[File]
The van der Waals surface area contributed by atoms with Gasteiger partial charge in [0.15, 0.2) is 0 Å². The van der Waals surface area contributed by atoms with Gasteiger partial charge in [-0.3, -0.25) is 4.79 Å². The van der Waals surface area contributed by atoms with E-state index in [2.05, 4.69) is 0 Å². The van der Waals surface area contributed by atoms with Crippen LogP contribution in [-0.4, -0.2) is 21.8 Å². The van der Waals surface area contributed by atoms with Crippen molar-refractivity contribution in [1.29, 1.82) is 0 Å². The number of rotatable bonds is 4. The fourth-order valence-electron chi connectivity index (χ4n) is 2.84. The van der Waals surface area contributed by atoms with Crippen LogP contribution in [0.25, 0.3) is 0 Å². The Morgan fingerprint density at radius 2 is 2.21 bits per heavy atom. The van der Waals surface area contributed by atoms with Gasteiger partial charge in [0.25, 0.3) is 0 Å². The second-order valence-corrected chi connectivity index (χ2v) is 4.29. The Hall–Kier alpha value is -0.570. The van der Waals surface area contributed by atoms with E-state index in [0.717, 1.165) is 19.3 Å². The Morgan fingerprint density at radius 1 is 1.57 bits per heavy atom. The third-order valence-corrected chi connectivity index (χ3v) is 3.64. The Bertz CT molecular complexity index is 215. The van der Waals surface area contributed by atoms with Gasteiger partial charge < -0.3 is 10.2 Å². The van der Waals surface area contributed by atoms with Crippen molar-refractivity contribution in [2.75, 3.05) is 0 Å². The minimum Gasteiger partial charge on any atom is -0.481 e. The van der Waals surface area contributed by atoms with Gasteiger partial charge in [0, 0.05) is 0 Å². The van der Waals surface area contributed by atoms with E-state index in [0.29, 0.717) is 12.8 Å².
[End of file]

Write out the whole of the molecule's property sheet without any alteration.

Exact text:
The van der Waals surface area contributed by atoms with Gasteiger partial charge in [0.15, 0.2) is 0 Å². The van der Waals surface area contributed by atoms with Gasteiger partial charge in [-0.3, -0.25) is 4.79 Å². The van der Waals surface area contributed by atoms with E-state index in [2.05, 4.69) is 0 Å². The van der Waals surface area contributed by atoms with Crippen LogP contribution in [-0.4, -0.2) is 21.8 Å². The van der Waals surface area contributed by atoms with Crippen molar-refractivity contribution in [1.29, 1.82) is 0 Å². The number of rotatable bonds is 4. The fourth-order valence-electron chi connectivity index (χ4n) is 2.84. The van der Waals surface area contributed by atoms with Crippen LogP contribution in [0.25, 0.3) is 0 Å². The Morgan fingerprint density at radius 2 is 2.21 bits per heavy atom. The van der Waals surface area contributed by atoms with Gasteiger partial charge in [0.25, 0.3) is 0 Å². The second-order valence-corrected chi connectivity index (χ2v) is 4.29. The Hall–Kier alpha value is -0.570. The van der Waals surface area contributed by atoms with E-state index in [0.717, 1.165) is 19.3 Å². The Morgan fingerprint density at radius 1 is 1.57 bits per heavy atom. The third-order valence-corrected chi connectivity index (χ3v) is 3.64. The Bertz CT molecular complexity index is 215. The van der Waals surface area contributed by atoms with Gasteiger partial charge < -0.3 is 10.2 Å². The van der Waals surface area contributed by atoms with Crippen molar-refractivity contribution in [2.75, 3.05) is 0 Å². The minimum Gasteiger partial charge on any atom is -0.481 e. The van der Waals surface area contributed by atoms with Gasteiger partial charge in [0, 0.05) is 0 Å². The van der Waals surface area contributed by atoms with E-state index in [0.29, 0.717) is 12.8 Å².